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过度洗手为什么可能致病?

彭博社 2018年06月26日

太爱干净,会除掉一些有益的微生物,增加人们患病风险。

JGI/Jamie Grill—Getty Images/Blend Images

即便在觉得自己是独自一人时,大家仍会有许多“伙伴”。实际上,在人携带的细胞中,只有大约一半属于人,剩下的都是微生物,比如细菌、真菌、原生动物和病毒。它们在人的体表或体内,这听起来似乎不利于健康,但大多数微生物对人都无害或者有益。许多研究者都认为,如果过度热衷于杀死“坏”微生物,一些不为人们所知的有益微生物也会被我们清除掉,从而破坏微生物群的多样性,它们统称为人体微生物菌群。有一种理论认为,这种现象是糖尿病、多发性硬化症和狼疮等免疫疾病最近在工业化国家抬头的部分原因。该理论引发了一系列新的研究,比如改善和这些“伙伴”的关系能否让这些疾病的发病率由升转降,再比如能否利用其中的一些微生物来提高人们的健康水平。

当前情况

科学发现迅速地把人体微生物和艾滋、肝炎等传染病、心脏病和癌症等非传染病乃至于孤独症、抑郁症等心理疾病联系在一起。这些发现让制药公司和学术实验室猛然出现了众多寻找可能治疗方法的研究,其思路通常是改变肠道微生物——约99%的人体微生物都生活在这里。一些最有希望的研究涉及粪菌移植,移植手段则包括结肠镜、内镜和灌肠剂灌入他人粪便。在初步人体临床试验中,粪菌移植展现出了潜力,可能成为治疗艰难梭菌感染复发的出色手段。医院经常出现这种病原体感染,而且美国每年约有3万人因此丧生。肥胖症一直是人们谈论的另一个充满吸引力的目标。在试验中,接受瘦老鼠粪菌的胖老鼠体重会变轻,反之亦然。

背景介绍

参与人体微生物项目(Human Microbiome Project)的研究者已经记录了1万多种人身上的微生物。这是一个国际性项目,由美国国立卫生研究院(U.S. National Institutes of Health)牵头。人的肠道内平均有大约38万亿个微生物,重量约0.2公斤。和欠发达国家的居民相比,工业化国家居民所携带微生物的多样性要低得多,人们认为首要原因是抗生素在医药和农业两个领域中的广泛使用。其他原因还包括自然分娩率和母乳喂养率较低——自然分娩和母乳喂养可将母亲的微生物传递给孩子,这也许能解释为什么剖腹产婴儿的哮喘和过敏发病率较高。只喝配方奶粉的婴儿患肥胖症和糖尿病的风险较高。社交、户外活动以及和动物的接触较少可能也会减少这些微生物的数量。多年来,科学家一直都知道和宠物犬一起长大会降低儿童患哮喘的可能性——一项研究称降幅可达13%,而且主要理由就是微生物多样性。看来抚摸爱犬以及被它舔舐可以让家庭成员进行微生物交换。

存在争议

研究者强调,开发基于微生物科学的治疗手段需要时间。同时,科学家们普遍认为,“放过”人体微生物对工业化国家的居民也许有好处。过度使用抗生素已被斥为增强细菌耐药性进而创造出超级细菌的原因,现在人们怀疑这样做会同时杀死人体肠道内的“好”细菌和“坏”细菌。医生们表示,他们经常为感染了病毒的患者开不必要的抗生素,原因是患者希望如此,而且也没有时间向他们解释可以杀死细菌的药对病毒毫无作用。美国开展了一项旨在减少病患要求的公开信息运动,医生开的抗生素数量随之下降。美国农民大量使用抗生素为牲畜治病防病。欧盟大多数国家的抗生素使用量则要低得多,欧盟已从2006年开始禁止对健康牲畜使用抗生素。改善微生物平衡的另一种可能途径是摄取名叫益生菌的“好”微生物。它们存在于酸奶、味噌、大豆饮料和膳食补充品中。一些研究者看到了益生菌的潜力,但他们的意见需要进一步检验,而且就摄取益生菌来满足各种需求而言,摄取多少以及摄取哪种益生菌都没有成熟的方案。(财富中文网)

译者:Charlie

审校:夏林

 

Even when you think you’re alone, you’ve got a lot of company. Of the cells you carry around, only about half, it turns out, are human. The rest belong to micro-organisms — bacteria, fungi, protozoans and viruses — that are on and inside you. That may sound unsanitary, but most of them are either harmless or beneficial. Many researchers think that in our overzealousness to kill bad germs, we’ve knocked off some underappreciated good ones, depleting the diversity of our microbiota, whose collective genes are known as the human microbiome. According to one theory, this has contributed to the recent increase, in industrialized countries, of autoimmune diseases such as diabetes, multiple sclerosis and lupus. That’s led to a spate of new research on whether a better relationship with our fellow travelers could undo that rise, and whether some of our microbes could be deployed to make us even healthier.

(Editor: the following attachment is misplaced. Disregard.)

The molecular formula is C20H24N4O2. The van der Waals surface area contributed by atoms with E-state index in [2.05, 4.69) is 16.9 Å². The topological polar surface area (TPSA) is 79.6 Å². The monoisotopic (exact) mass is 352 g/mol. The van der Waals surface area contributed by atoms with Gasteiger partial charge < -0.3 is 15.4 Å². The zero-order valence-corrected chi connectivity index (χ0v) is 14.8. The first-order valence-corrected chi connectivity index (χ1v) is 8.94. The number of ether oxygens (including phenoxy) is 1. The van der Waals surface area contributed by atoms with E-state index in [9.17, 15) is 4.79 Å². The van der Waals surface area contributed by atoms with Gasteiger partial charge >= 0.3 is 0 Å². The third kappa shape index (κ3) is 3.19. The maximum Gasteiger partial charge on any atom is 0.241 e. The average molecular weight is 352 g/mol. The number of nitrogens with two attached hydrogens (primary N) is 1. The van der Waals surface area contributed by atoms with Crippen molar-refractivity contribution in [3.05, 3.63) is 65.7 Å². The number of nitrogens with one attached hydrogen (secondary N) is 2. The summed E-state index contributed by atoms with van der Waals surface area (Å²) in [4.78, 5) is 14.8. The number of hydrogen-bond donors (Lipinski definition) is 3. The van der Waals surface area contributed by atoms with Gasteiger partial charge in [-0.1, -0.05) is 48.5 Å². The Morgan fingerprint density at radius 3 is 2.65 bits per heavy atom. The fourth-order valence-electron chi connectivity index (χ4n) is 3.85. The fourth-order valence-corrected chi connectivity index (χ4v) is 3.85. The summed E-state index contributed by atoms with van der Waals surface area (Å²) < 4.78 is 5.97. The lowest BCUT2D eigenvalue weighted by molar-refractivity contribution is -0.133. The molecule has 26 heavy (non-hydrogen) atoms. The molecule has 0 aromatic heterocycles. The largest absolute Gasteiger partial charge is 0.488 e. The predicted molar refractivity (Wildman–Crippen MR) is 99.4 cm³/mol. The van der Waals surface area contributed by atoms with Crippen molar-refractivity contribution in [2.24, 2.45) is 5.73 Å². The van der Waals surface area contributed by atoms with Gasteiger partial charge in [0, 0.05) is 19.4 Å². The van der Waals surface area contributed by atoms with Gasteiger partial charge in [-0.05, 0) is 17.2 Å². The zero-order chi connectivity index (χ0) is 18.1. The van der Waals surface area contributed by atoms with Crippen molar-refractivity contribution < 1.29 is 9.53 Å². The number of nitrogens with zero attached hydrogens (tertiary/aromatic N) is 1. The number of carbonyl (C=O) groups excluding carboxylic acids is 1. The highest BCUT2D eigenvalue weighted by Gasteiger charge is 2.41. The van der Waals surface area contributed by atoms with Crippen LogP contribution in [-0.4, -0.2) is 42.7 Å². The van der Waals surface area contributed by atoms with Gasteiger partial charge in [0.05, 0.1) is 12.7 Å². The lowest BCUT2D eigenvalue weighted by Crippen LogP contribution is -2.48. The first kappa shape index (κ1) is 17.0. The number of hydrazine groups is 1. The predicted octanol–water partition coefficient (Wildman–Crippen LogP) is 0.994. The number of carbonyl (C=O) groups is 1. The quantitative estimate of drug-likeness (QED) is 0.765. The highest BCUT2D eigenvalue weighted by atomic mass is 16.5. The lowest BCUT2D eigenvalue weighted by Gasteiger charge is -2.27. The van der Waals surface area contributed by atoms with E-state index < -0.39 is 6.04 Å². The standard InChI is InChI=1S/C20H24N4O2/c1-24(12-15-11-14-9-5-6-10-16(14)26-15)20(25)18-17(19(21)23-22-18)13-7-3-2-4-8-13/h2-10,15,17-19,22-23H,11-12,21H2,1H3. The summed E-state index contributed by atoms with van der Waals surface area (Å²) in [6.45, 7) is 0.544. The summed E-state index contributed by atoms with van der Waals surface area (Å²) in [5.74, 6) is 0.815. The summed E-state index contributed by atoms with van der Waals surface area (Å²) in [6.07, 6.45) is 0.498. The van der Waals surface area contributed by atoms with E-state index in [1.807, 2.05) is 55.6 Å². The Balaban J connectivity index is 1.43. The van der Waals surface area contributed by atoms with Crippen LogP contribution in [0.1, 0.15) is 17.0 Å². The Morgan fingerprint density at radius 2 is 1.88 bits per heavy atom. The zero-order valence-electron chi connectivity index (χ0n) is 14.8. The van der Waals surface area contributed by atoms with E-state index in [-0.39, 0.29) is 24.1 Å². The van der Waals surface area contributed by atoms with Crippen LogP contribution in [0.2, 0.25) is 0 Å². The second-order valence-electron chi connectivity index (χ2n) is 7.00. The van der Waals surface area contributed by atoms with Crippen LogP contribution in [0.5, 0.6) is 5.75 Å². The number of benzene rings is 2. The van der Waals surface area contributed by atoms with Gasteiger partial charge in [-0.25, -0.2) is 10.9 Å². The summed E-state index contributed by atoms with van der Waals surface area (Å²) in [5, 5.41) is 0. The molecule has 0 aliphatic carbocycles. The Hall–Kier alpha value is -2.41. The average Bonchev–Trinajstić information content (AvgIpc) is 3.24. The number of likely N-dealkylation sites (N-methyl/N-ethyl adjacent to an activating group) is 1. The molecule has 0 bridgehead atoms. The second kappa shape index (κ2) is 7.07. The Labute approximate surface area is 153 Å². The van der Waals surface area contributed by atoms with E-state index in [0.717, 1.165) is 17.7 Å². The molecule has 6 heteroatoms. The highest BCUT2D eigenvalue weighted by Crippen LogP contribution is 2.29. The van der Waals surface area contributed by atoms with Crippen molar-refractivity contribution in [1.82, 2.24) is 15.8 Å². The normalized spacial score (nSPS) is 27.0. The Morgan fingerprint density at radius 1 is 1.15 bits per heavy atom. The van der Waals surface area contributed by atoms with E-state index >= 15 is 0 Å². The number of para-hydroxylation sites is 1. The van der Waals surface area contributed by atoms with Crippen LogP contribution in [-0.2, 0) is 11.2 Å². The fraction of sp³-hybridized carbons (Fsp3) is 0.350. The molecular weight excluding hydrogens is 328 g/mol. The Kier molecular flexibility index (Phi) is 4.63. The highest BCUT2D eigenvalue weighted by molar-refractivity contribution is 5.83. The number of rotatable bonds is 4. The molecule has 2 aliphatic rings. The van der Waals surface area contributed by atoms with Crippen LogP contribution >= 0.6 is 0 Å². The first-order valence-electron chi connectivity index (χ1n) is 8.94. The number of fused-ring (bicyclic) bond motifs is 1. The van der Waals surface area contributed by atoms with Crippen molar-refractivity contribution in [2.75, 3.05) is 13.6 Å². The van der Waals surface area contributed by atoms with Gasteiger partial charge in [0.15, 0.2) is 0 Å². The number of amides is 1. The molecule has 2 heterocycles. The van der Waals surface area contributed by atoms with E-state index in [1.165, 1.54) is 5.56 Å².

The Situation

Scientific findings have come quickly, connecting human microbiota to infectious diseases such as HIV and hepatitis, non-communicable ones like heart disease and cancer, and even psychiatric disorders such as autism and depression. The discoveries have sparked an explosion of research by drug companies and academic labs into possible treatments and cures. The idea, usually, is to alter organisms in the gut, where about 99 percent of human microbiota live. Some of the most promising research involves fecal transplantation — the introduction through colonoscopy, endoscopy or enema of a donor stool. In early human trials, it’s shown potential as a superior treatment for recurrent infection with C. difficile, a pathogen often contracted in hospitals that causes diarrhea and kills about 30,000 people a year in the U.S. Obesity has been discussed as another tantalizing target. In experiments, fat mice transplanted with microbes from thin mice lost weight and vice versa.